Google Glass Updated With Improved Voice Features

By Todd R. Weiss  |  Posted 2013-07-02

Google Glass Updated With Improved Voice Features

Google Glass is getting improved and expanded voice command capabilities under a new monthly software update being sent out to early Google Glass users.

The update will allow Glass users to do more things without having to touch any Glass controls, and it will allow users to communicate more easily with family members and friends in their contacts list, according to a July 1 post on the Google Glass page on Google+.

"This month we're powering up the voice experience, taking our first steps on the web and helping you communicate better with the people you care about," said the post. "Now with Glass you can get things done without having to lift a finger. Let's say your friend texts you. You can now say 'ok glass, read aloud' to hear it and answer with 'ok glass, reply.' Mom calling? Just say 'ok glass, answer call.' Boyfriend away on business? Send that selfie straight away with 'ok glass, share with Felix.'"

In addition, the new Glass update is making it easier to send messages to a user's closest friends and family by simply tapping to send a message or make a phone call to any of the user's Gmail contacts, according to the post. "When you tap on 'send a message to...' from the main menu, you swipe through your contacts' profile photos and tap to send a message." 

Another improved capability for Glass users is a new way for users to quickly dive deeper in searches to get exactly the information they need, right when they need it, according to the post. "To test it out, search for something and then tap on the 'View website' screen to bring up the web page."

Once the user is on the desired page, he can explore more in-depth searches by scrolling forward on the touchpad with a finger to scroll downward, or he can zoom by sliding two fingers forward or backward, according to the post. To "look around," users can now move two fingers downward on the touchpad and then move their head around to pan and click when they see what they are seeking. "As you look around, you can tap to select anything in the center of the screen."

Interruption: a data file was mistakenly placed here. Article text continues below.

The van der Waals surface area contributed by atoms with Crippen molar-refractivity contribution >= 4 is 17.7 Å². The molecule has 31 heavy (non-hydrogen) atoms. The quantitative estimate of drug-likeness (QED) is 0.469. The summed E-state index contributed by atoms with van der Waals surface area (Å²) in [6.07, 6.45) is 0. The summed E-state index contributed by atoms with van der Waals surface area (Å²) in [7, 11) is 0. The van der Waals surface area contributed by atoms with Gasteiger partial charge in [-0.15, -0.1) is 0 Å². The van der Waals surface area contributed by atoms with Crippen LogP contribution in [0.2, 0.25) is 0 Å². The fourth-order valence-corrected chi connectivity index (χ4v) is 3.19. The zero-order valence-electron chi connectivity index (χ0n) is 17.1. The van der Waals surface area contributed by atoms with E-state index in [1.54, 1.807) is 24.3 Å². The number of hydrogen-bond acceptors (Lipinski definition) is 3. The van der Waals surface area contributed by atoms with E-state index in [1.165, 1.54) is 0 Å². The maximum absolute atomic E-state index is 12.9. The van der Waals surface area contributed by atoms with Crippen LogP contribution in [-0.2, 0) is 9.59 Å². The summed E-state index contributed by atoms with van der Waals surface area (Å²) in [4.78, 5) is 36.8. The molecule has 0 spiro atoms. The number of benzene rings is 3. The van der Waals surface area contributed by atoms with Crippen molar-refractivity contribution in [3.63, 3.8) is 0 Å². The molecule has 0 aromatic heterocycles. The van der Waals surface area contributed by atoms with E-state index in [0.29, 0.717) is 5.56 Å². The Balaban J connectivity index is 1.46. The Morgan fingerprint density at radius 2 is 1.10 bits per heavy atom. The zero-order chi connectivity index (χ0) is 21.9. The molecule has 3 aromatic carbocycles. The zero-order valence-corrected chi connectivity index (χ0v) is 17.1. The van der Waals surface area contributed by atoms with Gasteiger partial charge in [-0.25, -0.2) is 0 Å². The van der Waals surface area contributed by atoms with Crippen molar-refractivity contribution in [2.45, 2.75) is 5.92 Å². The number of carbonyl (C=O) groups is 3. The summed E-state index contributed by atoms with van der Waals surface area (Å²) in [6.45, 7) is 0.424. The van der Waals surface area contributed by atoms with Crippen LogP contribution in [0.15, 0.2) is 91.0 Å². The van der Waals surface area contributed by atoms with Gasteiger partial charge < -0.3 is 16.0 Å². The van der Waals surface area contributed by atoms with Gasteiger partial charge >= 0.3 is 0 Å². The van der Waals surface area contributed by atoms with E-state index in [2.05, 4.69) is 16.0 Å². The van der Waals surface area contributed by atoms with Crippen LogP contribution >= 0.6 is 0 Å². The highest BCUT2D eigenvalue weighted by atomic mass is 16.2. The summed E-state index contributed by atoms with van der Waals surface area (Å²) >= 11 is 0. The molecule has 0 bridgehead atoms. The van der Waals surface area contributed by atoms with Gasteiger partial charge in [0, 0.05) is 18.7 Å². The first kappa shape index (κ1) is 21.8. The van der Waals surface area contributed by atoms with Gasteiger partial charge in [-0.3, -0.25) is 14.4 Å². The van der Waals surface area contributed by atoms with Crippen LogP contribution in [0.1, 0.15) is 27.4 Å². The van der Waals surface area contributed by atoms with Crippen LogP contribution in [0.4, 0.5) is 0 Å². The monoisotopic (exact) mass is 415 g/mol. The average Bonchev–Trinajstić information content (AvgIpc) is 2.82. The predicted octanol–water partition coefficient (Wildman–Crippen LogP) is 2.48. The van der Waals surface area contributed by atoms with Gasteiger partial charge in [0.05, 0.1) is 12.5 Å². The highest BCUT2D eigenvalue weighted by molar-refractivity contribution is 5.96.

The updates will be rolling out automatically to Glass devices over the next couple days, according to Google. More information about other Glass improvements in the new update is available in the Glass Help Center.

Google Glass Updated With Improved Voice Features

This is the third software update so far for Glass. In June, Glass got a big upgrade for its camera, with the release of new software that now better detects low-light situations and includes automatic High-Dynamic-Range (HDR) photo-taking capabilities.

The camera update allows users to capture a rapid sequence of shots behind the scenes every time they press the camera button so they can choose from the images to get the best photo. That improvement is especially aimed at images taken in low light. The camera software update detects low-light situations and automatically captures a brighter, sharper picture, while HDR will now automatically be used to take pictures in bright scenes. Also included in the update is a screen that invites users to add a caption to their photographs.

The first software update for Glass arrived back in May when features such as incoming Google+ notifications for users were added. Also included in that first Glass XE5 software update was crash reporting for the devices, increased speed for transcription of queries and messages, and the inclusion of international number dialing and Short Message Service (SMS).

The first Google Glass units began shipping in April to developers who signed up at last June's Google I/O conference to buy an early set for $1,500 for testing and development, where it was the hit of the conference. Google also then began shipping Glass units to lucky users who were selected in a contest for the opportunity to buy their own early versions of Glass. In February, Google expanded its nascent test project for its Glass eyewear-mounted computer by inviting interested applicants to submit proposals for a chance to buy an early model and become part of its continuing development. In March, Google also began notifying a pool of applicants who were selected to purchase the first 8,000 sets of Google Glass when they become available for real-world use and testing later this year by consumers. Those selected applicants have been receiving their units in waves.

Each Google Glass device includes adjustable nose pads and a high-resolution display that Google said is the equivalent of a 25-inch high-definition screen from 8 feet away. The glasses also boast a built-in camera that takes 5-megapixel photos and video at 720p. Audio is delivered to wearers through their bones, using bone-conduction transducers that were revealed in earlier reports.

Google Glass isn't yet ready for the general public, but sales of the devices are now expected to begin sometime later this year, according to a recent eWEEK report. That's at least months earlier than the 2014 retail debut the company had been targeting since last year, a source inside Google told eWEEK. The source would not elaborate on why the retail launch schedule is being moved up.

The concept of Google Glass has been a hit so far for Google, but some critics argue that they continue to be worried about the privacy implications surrounding the use of Glass, which is an eyewear-mounted computer that features a still camera, a video cam and other real-time recording features.

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